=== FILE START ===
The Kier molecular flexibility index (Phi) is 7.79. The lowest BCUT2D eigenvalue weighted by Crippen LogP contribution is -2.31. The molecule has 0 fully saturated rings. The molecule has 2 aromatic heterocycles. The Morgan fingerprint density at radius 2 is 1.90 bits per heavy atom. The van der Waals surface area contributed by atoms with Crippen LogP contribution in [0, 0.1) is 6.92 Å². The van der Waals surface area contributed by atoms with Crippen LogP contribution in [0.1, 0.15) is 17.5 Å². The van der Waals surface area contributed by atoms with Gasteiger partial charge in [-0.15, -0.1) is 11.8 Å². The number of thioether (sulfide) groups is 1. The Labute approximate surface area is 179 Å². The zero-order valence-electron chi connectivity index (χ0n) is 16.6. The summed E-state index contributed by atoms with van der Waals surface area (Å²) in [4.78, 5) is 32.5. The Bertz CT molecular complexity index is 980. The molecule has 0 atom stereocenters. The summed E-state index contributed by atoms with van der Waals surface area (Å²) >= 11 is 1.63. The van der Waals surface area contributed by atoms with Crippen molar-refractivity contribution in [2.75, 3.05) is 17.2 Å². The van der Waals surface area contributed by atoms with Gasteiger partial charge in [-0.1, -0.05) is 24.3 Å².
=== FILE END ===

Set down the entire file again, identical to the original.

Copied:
The Kier molecular flexibility index (Phi) is 7.79. The lowest BCUT2D eigenvalue weighted by Crippen LogP contribution is -2.31. The molecule has 0 fully saturated rings. The molecule has 2 aromatic heterocycles. The Morgan fingerprint density at radius 2 is 1.90 bits per heavy atom. The van der Waals surface area contributed by atoms with Crippen LogP contribution in [0, 0.1) is 6.92 Å². The van der Waals surface area contributed by atoms with Crippen LogP contribution in [0.1, 0.15) is 17.5 Å². The van der Waals surface area contributed by atoms with Gasteiger partial charge in [-0.15, -0.1) is 11.8 Å². The number of thioether (sulfide) groups is 1. The Labute approximate surface area is 179 Å². The zero-order valence-electron chi connectivity index (χ0n) is 16.6. The summed E-state index contributed by atoms with van der Waals surface area (Å²) in [4.78, 5) is 32.5. The Bertz CT molecular complexity index is 980. The molecule has 0 atom stereocenters. The summed E-state index contributed by atoms with van der Waals surface area (Å²) >= 11 is 1.63. The van der Waals surface area contributed by atoms with Crippen molar-refractivity contribution in [2.75, 3.05) is 17.2 Å². The van der Waals surface area contributed by atoms with Gasteiger partial charge in [-0.1, -0.05) is 24.3 Å².